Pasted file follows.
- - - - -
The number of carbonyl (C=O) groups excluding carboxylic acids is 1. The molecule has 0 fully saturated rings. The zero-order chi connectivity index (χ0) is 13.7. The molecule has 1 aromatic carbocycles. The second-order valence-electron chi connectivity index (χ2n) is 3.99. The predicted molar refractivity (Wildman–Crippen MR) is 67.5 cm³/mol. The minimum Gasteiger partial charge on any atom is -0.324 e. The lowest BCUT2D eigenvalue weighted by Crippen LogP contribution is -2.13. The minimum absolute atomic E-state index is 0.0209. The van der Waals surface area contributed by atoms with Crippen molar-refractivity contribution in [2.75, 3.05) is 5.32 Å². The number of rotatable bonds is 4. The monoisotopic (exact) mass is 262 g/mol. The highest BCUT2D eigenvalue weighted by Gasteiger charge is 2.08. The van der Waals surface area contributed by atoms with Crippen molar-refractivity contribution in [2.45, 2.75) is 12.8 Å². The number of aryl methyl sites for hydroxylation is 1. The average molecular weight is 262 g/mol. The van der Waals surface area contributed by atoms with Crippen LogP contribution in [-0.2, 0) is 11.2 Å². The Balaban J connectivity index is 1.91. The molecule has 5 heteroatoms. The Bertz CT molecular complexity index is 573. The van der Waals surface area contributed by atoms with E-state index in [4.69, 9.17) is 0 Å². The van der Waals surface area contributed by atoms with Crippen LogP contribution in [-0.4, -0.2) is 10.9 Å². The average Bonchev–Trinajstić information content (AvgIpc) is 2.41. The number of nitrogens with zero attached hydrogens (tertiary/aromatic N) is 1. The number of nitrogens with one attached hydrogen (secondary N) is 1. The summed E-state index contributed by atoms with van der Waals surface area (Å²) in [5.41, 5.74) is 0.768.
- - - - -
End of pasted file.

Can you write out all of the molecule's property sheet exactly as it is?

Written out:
The number of carbonyl (C=O) groups excluding carboxylic acids is 1. The molecule has 0 fully saturated rings. The zero-order chi connectivity index (χ0) is 13.7. The molecule has 1 aromatic carbocycles. The second-order valence-electron chi connectivity index (χ2n) is 3.99. The predicted molar refractivity (Wildman–Crippen MR) is 67.5 cm³/mol. The minimum Gasteiger partial charge on any atom is -0.324 e. The lowest BCUT2D eigenvalue weighted by Crippen LogP contribution is -2.13. The minimum absolute atomic E-state index is 0.0209. The van der Waals surface area contributed by atoms with Crippen molar-refractivity contribution in [2.75, 3.05) is 5.32 Å². The number of rotatable bonds is 4. The monoisotopic (exact) mass is 262 g/mol. The highest BCUT2D eigenvalue weighted by Gasteiger charge is 2.08. The van der Waals surface area contributed by atoms with Crippen molar-refractivity contribution in [2.45, 2.75) is 12.8 Å². The number of aryl methyl sites for hydroxylation is 1. The average molecular weight is 262 g/mol. The van der Waals surface area contributed by atoms with Crippen LogP contribution in [-0.2, 0) is 11.2 Å². The Balaban J connectivity index is 1.91. The molecule has 5 heteroatoms. The Bertz CT molecular complexity index is 573. The van der Waals surface area contributed by atoms with E-state index in [4.69, 9.17) is 0 Å². The van der Waals surface area contributed by atoms with Crippen LogP contribution in [-0.4, -0.2) is 10.9 Å². The average Bonchev–Trinajstić information content (AvgIpc) is 2.41. The number of nitrogens with zero attached hydrogens (tertiary/aromatic N) is 1. The number of nitrogens with one attached hydrogen (secondary N) is 1. The summed E-state index contributed by atoms with van der Waals surface area (Å²) in [5.41, 5.74) is 0.768.